Elephants and Humans
Elephants are regarded as among the most intelligent of mammals and can be trained to work and to perform. Indian elephants are extensively used as beasts of burden, especially in teak forests, where they carry logs with their trunks. They are not considered truly domesticated as they do not breed well in captivity; young animals are captured from the wild. Training and handling take skill, as elephants have complex emotions and vary individually in temperament. African elephants are often said to be less tractable, but they too were formerly used for work, as well as for warfare. Hannibal's army crossed the Alps using African elephants, which were at that time probably found in the Atlas Mts. Elephants seen in zoos and circuses are usually of the Indian species, although the famous Jumbo, who toured the United States in the late 19th cent. giving rides to children, was an African elephant. In Thailand and Myanmar (Burma), so-called white elephants have long been revered; these animals are not truly white but have unusual light-colored skin and other characteristics. Elephants have been extensively hunted for food and for ivory, and their numbers are now greatly reduced. Despite protections in certain areas and a treaty banning the international ivory trade, elephant poaching remains a severe problem.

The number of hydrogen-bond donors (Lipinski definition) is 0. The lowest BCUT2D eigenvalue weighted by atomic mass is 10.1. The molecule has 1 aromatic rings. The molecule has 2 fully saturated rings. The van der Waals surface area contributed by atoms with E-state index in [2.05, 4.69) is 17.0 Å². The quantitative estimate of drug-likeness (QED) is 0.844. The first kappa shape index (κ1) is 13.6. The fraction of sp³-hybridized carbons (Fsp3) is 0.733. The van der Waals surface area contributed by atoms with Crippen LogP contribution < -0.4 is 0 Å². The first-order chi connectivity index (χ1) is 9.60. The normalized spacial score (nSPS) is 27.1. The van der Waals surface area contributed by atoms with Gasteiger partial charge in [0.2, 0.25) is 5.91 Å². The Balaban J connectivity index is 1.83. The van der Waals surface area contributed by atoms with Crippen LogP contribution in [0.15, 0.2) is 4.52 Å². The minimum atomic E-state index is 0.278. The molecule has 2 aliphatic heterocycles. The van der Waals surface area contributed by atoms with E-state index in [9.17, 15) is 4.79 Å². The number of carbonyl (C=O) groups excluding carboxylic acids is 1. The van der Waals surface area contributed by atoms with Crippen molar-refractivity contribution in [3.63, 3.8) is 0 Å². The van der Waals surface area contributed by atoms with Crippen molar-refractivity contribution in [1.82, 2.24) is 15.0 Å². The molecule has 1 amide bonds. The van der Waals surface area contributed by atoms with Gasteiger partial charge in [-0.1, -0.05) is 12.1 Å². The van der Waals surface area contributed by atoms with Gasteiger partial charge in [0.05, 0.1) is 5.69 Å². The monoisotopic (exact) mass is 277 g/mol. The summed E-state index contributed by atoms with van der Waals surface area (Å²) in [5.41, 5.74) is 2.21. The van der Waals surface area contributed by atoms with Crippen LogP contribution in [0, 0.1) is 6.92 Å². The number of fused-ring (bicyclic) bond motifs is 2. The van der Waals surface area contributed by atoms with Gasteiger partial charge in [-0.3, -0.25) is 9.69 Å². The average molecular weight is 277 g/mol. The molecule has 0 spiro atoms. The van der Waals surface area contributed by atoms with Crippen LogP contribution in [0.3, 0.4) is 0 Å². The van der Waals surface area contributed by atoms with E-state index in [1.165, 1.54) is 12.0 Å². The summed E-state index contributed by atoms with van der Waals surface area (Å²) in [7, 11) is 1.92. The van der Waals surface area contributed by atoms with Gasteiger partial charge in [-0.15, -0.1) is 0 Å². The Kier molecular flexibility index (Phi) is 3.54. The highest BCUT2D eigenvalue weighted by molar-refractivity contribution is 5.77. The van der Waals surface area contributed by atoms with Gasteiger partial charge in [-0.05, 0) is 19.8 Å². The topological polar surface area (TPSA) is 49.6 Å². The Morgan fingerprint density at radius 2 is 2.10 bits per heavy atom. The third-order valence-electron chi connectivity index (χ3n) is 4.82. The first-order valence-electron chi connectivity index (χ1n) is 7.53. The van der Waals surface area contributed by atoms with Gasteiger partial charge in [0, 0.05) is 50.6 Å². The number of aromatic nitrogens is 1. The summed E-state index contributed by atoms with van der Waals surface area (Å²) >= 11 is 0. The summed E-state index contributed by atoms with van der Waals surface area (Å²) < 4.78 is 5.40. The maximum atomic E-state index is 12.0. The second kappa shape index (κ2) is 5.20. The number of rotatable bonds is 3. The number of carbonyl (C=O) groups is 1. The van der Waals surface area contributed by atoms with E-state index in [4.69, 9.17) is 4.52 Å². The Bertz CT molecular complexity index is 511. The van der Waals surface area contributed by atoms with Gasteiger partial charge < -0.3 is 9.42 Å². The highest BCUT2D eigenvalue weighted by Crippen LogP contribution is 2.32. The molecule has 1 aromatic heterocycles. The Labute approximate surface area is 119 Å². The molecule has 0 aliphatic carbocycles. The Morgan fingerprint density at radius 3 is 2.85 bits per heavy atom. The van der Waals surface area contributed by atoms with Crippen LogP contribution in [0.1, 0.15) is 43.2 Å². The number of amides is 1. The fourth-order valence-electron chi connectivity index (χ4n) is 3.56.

Sections in this article:
The Columbia Electronic Encyclopedia, 6th ed. Copyright © 2012, Columbia University Press. All rights reserved.
See more Encyclopedia articles on: Vertebrate Zoology